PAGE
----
When Sunday’s Indianapolis 500 was over, most drivers went out to dinner, attended Conor Daly’s post-race party – or just plain chilled out and relaxed.

But not Bryan Clauson.

Clauson put together his own version of “the double” Sunday, starting his day at Indy and finishing it not 600 miles away for NASCAR’s Coca-Cola 600 – but rather with an evening sprint car race about 60 miles away in Kokomo, Indiana.

 

It was indeed a heck of a day and evening for Clauson.

First, he led the 500 for the first time in three career starts there, having the 32 other drivers in the field chasing him for three laps.

Next, Clauson finally finished his first 500 in the No. 88 Cancer Treatment Centers of America Honda for Dale Coyne/Jonathan Byrd’s Racing, amassing 198 laps in the 200-lap event. That was a significant improvement than his first two starts in 2012 (completed just 46 laps) and 2015 (completed 61 laps).

Running 500 miles at Indy didn’t leave Clauson too worse for the wear: he went out and won just a few hours later that evening at Kokomo!

As he was leaving IMS, Clauson, a native of Noblesville, Indiana – about halfway between Indy and Kokomo – stopped quick enough to tweet out his reaction to his finish at Indy.

And then with that, the 26-year-old Clauson was back on the road up to Kokomo Speedway.

Racing at Indy and Kokomo was just a warm-up act for Clauson, who is kicking off a stint of 40 races in 34 days, as part of Clauson and Byrd Racing’s “Chasing 200” tour.

Of course he and fiancee Lauren also had a banquet to attend on Monday night.

Follow @JerryBonkowski

Indy 500 champ Alexander Rossi visits NASCAR AMERICA (VIDEO)

Leave a comment

As part of his New York City media tour on Tuesday, Indianapolis 500 champion Alexander Rossi visited NBCSN’s NASCAR AMERICA show.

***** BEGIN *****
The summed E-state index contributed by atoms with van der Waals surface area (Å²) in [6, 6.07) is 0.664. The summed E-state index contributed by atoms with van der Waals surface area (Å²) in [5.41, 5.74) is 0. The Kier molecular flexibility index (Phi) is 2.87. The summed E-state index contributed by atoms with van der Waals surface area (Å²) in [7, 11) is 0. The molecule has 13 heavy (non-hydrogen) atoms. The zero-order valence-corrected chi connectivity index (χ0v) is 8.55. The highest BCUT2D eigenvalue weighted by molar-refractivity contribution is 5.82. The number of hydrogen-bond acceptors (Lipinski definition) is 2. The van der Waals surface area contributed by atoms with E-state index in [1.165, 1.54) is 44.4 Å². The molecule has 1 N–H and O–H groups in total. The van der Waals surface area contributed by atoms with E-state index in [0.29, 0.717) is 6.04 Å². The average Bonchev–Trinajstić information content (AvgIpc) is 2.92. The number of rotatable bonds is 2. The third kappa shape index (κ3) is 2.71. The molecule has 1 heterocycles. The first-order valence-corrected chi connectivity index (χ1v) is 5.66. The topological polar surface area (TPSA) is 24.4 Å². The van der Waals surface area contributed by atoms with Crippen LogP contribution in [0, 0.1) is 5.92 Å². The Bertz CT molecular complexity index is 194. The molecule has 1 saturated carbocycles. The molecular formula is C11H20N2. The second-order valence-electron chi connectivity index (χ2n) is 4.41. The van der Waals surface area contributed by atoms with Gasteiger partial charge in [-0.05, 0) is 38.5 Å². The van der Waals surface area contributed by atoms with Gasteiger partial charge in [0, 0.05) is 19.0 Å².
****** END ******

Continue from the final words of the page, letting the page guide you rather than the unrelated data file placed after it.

Rossi spoke with Carolyn Manno, and discusses winning the 100th running of the Indianapolis 500, his choice of milk after winning and his Formula 1 past before shifting to IndyCar and driving the No. 98 NAPA Auto Parts/Curb Honda for Andretti Herta Autosport with Curb-Agajanian.

Rossi’s NAPA Auto Parts primary sponsorship will continue into next weekend’s Chevrolet Dual in Detroit Presented by Quicken Loans, Rounds 7 and 8 of the Verizon IndyCar Series season.

The IndyCar circuit returns to NBCSN on June 11, at 8 p.m. ET, from Texas Motor Speedway.

Despite rough finish, Conor Daly finds humor in 2016 Indianapolis 500 experience

16C_8063-1
(Photo: Chris Owens)
Leave a comment

Conor Daly may have been disappointed in his 29th place finish in Sunday’s 100th Running of the Indianapolis 500.

But you couldn’t tell by the 24-year-old Noblesville, Indiana native’s comments at Monday’s Indy 500 Victory Banquet.

Daly started his acceptance speech to receive the $336,243 he earned for being in the 500 by discussing his wardrobe – or lack thereof.

“This is my first purchased suit,” he said with a smirk. “I bought this with my own money. It’s a big achievement in my life.”

That comment drew applause and laughs.

Daly touched on the crash with Mikhail Aleshin shortly after the mid-point of the race that ended the day for both drivers, not blaming the Russian driver, then went into a routine that featured several funny one-liners, including:

* “I’d like to thank Christopher Columbus for coming over and discovering this great place.”

* “And I’d like to thank George Washington for establishing this wonderful country. And all of our veterans and just the great American country, because it’s awesome.”

Daly then talked about how he decided to mosey out to Indianapolis Motor Speedway’s legendary “Snake Pit” in the Turn 3 and Turn 4 portion of the infield.

Just before the race, too!

“I had never been to the snake pit before so I went out there before the race, oddly enough,” Daly said. “I carved out a 30-minute window to do some promotional activities and I wore my helmet and my race suit, safety first. That was awesome. I probably won’t be able to see it ever hopefully for a long time because I’ll be driving (in the race).”

And as for his close friend Rossi, Daly said, “Mr. Rossi, good job, my friend. You get a car and money and all kinds of cool stuff. Yeah, it’s awesome, so good job, buddy.”

When asked about his close friendship with Rossi when they raced against each other in the GP2 series, Daly noted: “We shared many a meal in the GP2 hospitality of dried meats and cucumbers and whatever the heck they had there that I thought were ridiculous.

“We talked many a times about where we were going to go in our careers. Sure enough, here we are, he’s an Indy 500 champion and I’m attempting to do something with my life. So, we’re getting there.”

Follow @JerryBonkowski